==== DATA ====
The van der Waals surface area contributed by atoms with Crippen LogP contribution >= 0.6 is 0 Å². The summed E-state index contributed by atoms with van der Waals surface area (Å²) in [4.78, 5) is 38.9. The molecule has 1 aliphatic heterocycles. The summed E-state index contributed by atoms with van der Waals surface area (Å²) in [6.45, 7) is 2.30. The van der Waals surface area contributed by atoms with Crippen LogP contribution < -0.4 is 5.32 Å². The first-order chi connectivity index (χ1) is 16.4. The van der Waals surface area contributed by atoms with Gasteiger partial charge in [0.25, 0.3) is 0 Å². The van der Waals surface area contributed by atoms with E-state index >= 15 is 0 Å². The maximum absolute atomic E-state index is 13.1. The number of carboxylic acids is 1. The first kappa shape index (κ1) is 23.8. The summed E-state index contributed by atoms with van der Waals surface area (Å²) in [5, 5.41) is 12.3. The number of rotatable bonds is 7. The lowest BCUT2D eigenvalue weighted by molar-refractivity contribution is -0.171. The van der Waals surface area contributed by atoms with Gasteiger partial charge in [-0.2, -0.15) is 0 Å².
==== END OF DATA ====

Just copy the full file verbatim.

The van der Waals surface area contributed by atoms with Crippen LogP contribution >= 0.6 is 0 Å². The summed E-state index contributed by atoms with van der Waals surface area (Å²) in [4.78, 5) is 38.9. The molecule has 1 aliphatic heterocycles. The summed E-state index contributed by atoms with van der Waals surface area (Å²) in [6.45, 7) is 2.30. The van der Waals surface area contributed by atoms with Crippen LogP contribution < -0.4 is 5.32 Å². The first-order chi connectivity index (χ1) is 16.4. The van der Waals surface area contributed by atoms with Gasteiger partial charge in [0.25, 0.3) is 0 Å². The van der Waals surface area contributed by atoms with E-state index >= 15 is 0 Å². The maximum absolute atomic E-state index is 13.1. The number of carboxylic acids is 1. The first kappa shape index (κ1) is 23.8. The summed E-state index contributed by atoms with van der Waals surface area (Å²) in [5, 5.41) is 12.3. The number of rotatable bonds is 7. The lowest BCUT2D eigenvalue weighted by molar-refractivity contribution is -0.171. The van der Waals surface area contributed by atoms with Gasteiger partial charge in [-0.2, -0.15) is 0 Å².